What can be done
What might have been is, however, yesterday's news. What is important is to look ahead and see what may be done to move beyond the political errors of commission and omission of both political alliances to resuscitate Bangladesh's weakened democratic process. The most obvious way forward is to initiate an unconditional dialogue between the leadership of the two principal alliances to work out the terms and conditions for a fully inclusive election to the 11th Jatiyo Sangsad to be held as early as possible. This suggestion is hardly original and has been articulated within the country by many people concerned with ensuring the continuity of the democratic process as well as by sections of the international community, including the United Nations, the Commonwealth Secretariat and the European Union.
While it is easy to suggest that dialogue between the alliances resume, it is more difficult to establish mutually acceptable ground rules for such a dialogue. Some suggestions are presented below as a basis for further public discussion.
1. End all forms of violence
(i) The BNP should put into abeyance its programme of agitation manifested through hartals and oborodhs and ensure that all acts of violence, originating not just from its own workers but particularly its alliance partners, instantly cease. Mindless violence has become abhorrent to all segments of the population as well as the international community and has discredited the opposition. Resort to violence could serve as the principal electoral liability of the BNP in any prospective election. Khaleda Zia has sensibly already anticipated these suggestions through her press conference on January 15 and should continue to abjure hartals and violence in the near future.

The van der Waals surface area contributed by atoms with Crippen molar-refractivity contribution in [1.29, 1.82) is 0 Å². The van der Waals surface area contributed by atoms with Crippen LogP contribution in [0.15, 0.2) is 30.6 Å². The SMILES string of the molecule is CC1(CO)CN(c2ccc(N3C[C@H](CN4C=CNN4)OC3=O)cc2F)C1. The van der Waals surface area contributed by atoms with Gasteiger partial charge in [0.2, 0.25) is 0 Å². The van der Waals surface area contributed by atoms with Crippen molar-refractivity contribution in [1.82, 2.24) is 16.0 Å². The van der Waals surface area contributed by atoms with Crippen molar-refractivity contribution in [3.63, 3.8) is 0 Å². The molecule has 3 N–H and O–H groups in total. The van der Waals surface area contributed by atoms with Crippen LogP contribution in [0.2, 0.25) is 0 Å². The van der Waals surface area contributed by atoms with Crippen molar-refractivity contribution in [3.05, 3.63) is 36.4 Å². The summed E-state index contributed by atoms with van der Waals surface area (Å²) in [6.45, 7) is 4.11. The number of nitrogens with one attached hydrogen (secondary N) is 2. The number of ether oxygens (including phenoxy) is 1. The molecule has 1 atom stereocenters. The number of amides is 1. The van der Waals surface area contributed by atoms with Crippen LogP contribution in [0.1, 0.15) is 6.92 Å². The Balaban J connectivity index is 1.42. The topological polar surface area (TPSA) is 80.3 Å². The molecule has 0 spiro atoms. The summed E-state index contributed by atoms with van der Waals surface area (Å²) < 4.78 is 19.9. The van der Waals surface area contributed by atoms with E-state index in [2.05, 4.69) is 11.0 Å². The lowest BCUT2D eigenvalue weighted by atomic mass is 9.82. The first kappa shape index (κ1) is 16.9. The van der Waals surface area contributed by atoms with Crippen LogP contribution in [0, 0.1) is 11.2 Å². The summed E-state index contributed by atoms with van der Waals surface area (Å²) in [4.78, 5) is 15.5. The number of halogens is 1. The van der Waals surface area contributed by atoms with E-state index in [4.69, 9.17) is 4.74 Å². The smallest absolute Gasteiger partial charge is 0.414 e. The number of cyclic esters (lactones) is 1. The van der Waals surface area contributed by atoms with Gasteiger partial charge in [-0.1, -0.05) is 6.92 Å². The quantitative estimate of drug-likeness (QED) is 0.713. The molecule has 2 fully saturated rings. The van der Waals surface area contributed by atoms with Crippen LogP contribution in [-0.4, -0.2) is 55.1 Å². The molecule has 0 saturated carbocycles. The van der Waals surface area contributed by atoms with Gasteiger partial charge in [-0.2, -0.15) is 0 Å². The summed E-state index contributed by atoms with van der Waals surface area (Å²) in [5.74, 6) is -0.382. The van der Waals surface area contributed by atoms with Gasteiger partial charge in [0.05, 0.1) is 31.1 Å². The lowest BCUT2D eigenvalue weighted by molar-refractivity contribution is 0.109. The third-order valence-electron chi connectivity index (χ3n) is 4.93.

(ii) This cessation of violence should not just apply to the opposition but also the ruling party who must immediately curb the stick wielding party goons who invaded the High Court premises and were photographed beating a woman lawyer. Furthermore, we should recognise that the massive deployment by the regime of both law enforcement agencies as well as party musclemen to frustrate peaceful public mobilisations of the opposition, and the widespread arrests of the members of the opposition, are also recognised as a form of violence which remains inconsistent with democratic practice.